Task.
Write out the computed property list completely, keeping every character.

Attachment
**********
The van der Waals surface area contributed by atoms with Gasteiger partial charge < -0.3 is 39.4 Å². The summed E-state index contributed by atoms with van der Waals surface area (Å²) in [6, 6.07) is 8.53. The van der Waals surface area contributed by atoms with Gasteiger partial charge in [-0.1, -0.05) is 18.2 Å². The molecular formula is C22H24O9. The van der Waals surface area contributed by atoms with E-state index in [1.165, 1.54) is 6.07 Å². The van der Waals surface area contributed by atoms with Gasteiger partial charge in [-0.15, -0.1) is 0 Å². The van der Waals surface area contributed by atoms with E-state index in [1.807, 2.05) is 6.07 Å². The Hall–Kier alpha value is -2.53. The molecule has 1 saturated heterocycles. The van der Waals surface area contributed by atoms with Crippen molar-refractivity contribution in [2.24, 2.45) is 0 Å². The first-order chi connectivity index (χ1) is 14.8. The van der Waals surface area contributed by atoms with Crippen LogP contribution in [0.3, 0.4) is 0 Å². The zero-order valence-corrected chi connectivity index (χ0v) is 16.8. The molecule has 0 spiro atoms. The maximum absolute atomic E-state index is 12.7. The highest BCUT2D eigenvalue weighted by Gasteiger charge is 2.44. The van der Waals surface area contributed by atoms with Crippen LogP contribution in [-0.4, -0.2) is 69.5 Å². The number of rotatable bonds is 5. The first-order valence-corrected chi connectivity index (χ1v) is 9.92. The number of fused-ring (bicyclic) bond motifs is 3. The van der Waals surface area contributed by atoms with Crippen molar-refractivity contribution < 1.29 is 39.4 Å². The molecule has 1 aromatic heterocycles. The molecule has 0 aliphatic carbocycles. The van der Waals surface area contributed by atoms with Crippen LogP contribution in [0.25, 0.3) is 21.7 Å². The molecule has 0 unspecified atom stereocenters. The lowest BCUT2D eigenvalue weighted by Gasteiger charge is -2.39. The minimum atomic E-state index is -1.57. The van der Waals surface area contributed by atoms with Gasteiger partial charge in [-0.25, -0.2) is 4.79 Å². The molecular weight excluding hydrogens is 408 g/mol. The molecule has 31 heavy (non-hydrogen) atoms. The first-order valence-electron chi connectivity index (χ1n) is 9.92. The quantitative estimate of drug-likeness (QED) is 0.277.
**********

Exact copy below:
The van der Waals surface area contributed by atoms with Gasteiger partial charge < -0.3 is 39.4 Å². The summed E-state index contributed by atoms with van der Waals surface area (Å²) in [6, 6.07) is 8.53. The van der Waals surface area contributed by atoms with Gasteiger partial charge in [-0.1, -0.05) is 18.2 Å². The molecular formula is C22H24O9. The van der Waals surface area contributed by atoms with E-state index in [1.165, 1.54) is 6.07 Å². The van der Waals surface area contributed by atoms with Gasteiger partial charge in [-0.15, -0.1) is 0 Å². The van der Waals surface area contributed by atoms with E-state index in [1.807, 2.05) is 6.07 Å². The Hall–Kier alpha value is -2.53. The molecule has 1 saturated heterocycles. The van der Waals surface area contributed by atoms with Crippen molar-refractivity contribution in [2.24, 2.45) is 0 Å². The first-order chi connectivity index (χ1) is 14.8. The van der Waals surface area contributed by atoms with Crippen LogP contribution in [0.3, 0.4) is 0 Å². The zero-order valence-corrected chi connectivity index (χ0v) is 16.8. The molecule has 0 spiro atoms. The maximum absolute atomic E-state index is 12.7. The highest BCUT2D eigenvalue weighted by Gasteiger charge is 2.44. The van der Waals surface area contributed by atoms with Crippen LogP contribution in [-0.4, -0.2) is 69.5 Å². The number of rotatable bonds is 5. The first-order valence-corrected chi connectivity index (χ1v) is 9.92. The number of fused-ring (bicyclic) bond motifs is 3. The van der Waals surface area contributed by atoms with Crippen molar-refractivity contribution < 1.29 is 39.4 Å². The molecule has 1 aromatic heterocycles. The molecule has 0 aliphatic carbocycles. The van der Waals surface area contributed by atoms with Crippen LogP contribution in [0.25, 0.3) is 21.7 Å². The molecule has 0 unspecified atom stereocenters. The lowest BCUT2D eigenvalue weighted by Gasteiger charge is -2.39. The minimum atomic E-state index is -1.57. The van der Waals surface area contributed by atoms with Gasteiger partial charge in [-0.25, -0.2) is 4.79 Å². The molecular weight excluding hydrogens is 408 g/mol. The molecule has 31 heavy (non-hydrogen) atoms. The first-order valence-electron chi connectivity index (χ1n) is 9.92. The quantitative estimate of drug-likeness (QED) is 0.277.